“A Raisin in the Sun”: The Quest for the American Dream

People of all backgrounds live in America and come to America dreaming of social, educational, economical opportunities as well as political and religious freedoms. Consequently, the notion of "The American Dream" has appeal and meaning to most of your students. Ask them to define "The American Dream" and you will probably become engaged in a lively discussion.

Read the play A Raisin in the Sun by Lorraine Hansberry with your students and you can enhance your discussion of "The American Dream" even while you and your students explore how the social, educational, economical and political climate of the 1950s affected African Americans' quest for "The American Dream."

In this lesson, the critical reading and analysis of the play is complemented with a close examination of biographical and historical documents that students use as the basis for creating speeches, essays and scripts.

This lesson can be taught as part of a unit on American Literature and the Civil Rights Movement. It works especially well as an introduction to the EDSITEment lessons "Let Freedom Ring: The Life and Legacy of Martin Luther King," "Dr. King's Dream," and "Ordinary People, Ordinary Places: The Civil Rights Movement."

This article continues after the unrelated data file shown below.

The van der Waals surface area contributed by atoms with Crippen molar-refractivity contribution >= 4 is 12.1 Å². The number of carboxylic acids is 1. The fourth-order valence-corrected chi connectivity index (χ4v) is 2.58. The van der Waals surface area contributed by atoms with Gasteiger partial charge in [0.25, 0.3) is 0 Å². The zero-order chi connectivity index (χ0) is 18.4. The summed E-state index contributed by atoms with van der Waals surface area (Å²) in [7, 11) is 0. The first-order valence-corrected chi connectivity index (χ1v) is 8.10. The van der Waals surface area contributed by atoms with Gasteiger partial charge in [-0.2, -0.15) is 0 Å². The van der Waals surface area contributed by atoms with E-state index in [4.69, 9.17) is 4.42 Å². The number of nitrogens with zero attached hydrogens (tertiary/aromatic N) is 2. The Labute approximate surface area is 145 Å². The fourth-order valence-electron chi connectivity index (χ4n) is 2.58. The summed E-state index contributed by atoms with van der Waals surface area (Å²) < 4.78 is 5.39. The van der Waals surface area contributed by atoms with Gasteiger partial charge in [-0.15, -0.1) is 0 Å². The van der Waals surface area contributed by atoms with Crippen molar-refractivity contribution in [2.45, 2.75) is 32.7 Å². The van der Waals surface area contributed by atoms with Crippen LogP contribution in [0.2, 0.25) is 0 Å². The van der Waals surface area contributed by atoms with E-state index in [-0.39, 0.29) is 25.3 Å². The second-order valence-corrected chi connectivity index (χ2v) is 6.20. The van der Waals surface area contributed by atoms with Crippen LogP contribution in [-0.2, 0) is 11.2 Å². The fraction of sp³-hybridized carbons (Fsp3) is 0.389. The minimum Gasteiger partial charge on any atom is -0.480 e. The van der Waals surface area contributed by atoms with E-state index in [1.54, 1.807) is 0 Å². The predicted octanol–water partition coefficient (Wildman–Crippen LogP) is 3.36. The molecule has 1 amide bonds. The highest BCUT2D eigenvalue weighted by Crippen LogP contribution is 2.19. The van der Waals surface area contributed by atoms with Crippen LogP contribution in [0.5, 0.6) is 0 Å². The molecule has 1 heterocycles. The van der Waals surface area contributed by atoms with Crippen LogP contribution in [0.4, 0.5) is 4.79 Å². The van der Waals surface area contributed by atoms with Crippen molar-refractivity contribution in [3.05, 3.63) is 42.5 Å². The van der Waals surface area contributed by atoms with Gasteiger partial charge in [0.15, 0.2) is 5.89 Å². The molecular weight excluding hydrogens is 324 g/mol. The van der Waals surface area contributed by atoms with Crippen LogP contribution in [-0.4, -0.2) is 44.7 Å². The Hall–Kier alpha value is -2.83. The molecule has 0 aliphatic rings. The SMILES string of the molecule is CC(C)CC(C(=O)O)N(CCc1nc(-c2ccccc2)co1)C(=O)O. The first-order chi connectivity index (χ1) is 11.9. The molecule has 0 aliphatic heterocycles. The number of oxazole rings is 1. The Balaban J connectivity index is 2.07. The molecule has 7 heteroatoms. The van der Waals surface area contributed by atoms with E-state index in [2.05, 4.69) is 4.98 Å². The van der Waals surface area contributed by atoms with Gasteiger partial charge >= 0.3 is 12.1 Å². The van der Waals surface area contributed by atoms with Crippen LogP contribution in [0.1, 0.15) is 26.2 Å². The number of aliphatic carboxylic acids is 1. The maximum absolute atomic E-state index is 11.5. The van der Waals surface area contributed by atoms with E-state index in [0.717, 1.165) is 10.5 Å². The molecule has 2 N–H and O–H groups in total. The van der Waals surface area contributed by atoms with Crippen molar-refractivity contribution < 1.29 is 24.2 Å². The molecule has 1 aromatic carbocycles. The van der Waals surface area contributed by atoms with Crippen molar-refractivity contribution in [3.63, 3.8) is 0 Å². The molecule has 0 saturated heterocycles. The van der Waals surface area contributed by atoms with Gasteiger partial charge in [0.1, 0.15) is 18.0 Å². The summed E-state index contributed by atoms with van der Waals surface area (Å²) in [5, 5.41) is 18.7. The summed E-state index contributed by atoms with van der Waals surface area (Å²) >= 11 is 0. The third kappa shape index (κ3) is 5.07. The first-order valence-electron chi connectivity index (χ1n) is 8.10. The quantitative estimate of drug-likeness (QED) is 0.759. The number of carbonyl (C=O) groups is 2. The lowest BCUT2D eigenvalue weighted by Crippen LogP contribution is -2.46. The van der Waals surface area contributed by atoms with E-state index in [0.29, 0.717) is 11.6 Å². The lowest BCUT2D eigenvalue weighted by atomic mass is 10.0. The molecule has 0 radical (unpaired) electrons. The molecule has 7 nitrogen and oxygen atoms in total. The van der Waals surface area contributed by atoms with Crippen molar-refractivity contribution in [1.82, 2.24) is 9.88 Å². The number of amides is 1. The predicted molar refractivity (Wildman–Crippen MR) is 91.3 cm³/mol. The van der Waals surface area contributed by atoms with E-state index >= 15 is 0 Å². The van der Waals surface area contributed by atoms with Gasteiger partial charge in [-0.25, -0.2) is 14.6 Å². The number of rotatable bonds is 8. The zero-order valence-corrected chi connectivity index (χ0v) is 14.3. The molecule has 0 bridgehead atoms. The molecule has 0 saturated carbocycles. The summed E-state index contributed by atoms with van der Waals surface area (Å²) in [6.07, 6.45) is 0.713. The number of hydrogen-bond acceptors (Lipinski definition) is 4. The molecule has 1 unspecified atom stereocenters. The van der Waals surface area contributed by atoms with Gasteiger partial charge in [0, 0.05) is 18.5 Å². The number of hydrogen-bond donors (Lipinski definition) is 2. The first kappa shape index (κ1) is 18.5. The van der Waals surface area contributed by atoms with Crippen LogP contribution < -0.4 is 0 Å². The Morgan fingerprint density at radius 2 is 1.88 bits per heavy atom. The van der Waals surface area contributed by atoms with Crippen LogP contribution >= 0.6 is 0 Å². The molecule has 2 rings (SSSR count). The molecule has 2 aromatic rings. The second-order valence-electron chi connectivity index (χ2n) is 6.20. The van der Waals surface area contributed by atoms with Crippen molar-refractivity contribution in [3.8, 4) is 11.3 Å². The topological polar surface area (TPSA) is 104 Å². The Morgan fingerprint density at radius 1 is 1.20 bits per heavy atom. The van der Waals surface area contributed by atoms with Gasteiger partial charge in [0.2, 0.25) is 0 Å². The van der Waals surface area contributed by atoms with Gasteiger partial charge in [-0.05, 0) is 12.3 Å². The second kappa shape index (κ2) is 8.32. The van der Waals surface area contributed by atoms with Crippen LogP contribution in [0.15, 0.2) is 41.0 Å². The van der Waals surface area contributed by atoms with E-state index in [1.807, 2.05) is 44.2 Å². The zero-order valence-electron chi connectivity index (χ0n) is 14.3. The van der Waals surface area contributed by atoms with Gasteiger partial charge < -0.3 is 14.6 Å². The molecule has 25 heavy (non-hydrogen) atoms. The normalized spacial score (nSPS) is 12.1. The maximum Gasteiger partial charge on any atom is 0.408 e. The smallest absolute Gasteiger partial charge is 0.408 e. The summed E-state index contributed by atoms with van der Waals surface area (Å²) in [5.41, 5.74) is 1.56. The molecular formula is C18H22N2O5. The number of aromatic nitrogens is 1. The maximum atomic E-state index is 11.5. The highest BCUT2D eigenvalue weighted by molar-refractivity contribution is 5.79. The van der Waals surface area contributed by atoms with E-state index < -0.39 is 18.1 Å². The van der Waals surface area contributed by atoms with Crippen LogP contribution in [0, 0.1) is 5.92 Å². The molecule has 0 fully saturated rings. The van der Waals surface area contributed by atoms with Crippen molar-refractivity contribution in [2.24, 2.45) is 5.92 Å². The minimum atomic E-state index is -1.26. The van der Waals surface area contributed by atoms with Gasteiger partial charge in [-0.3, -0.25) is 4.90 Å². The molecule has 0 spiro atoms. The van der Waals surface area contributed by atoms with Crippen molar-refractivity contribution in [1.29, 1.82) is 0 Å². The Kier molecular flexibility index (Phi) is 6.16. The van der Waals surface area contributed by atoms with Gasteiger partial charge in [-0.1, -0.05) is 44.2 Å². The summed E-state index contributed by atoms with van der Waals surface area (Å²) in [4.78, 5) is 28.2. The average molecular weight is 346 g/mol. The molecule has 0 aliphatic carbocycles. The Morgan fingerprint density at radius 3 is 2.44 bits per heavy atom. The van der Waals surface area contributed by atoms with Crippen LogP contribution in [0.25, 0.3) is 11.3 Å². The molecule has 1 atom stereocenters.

Guiding Questions

How does the play A Raisin in the Sun mirror the social, educational, political, and economical climate of the 1950s and how does the play illustrate the impact this climate had on African Americans' quest for "The American Dream?

Learning Objectives

After completing this lesson, students will be able to: Develop a definition of "The American Dream"

Recognize the historical setting of the play A Raisin in the Sun

Identify various forms of discrimination against African Americans in the Jim Crow era

Identify and analyze specific biographical and historical documents

Read and compare two poems by Langston Hughes

Engage in a literary analysis of the play A Raisin in the Sun by analyzing characterization, plot, setting, figurative language, theme, and symbolism

Demonstrate an understanding of the play's themes by engaging in various writing tasks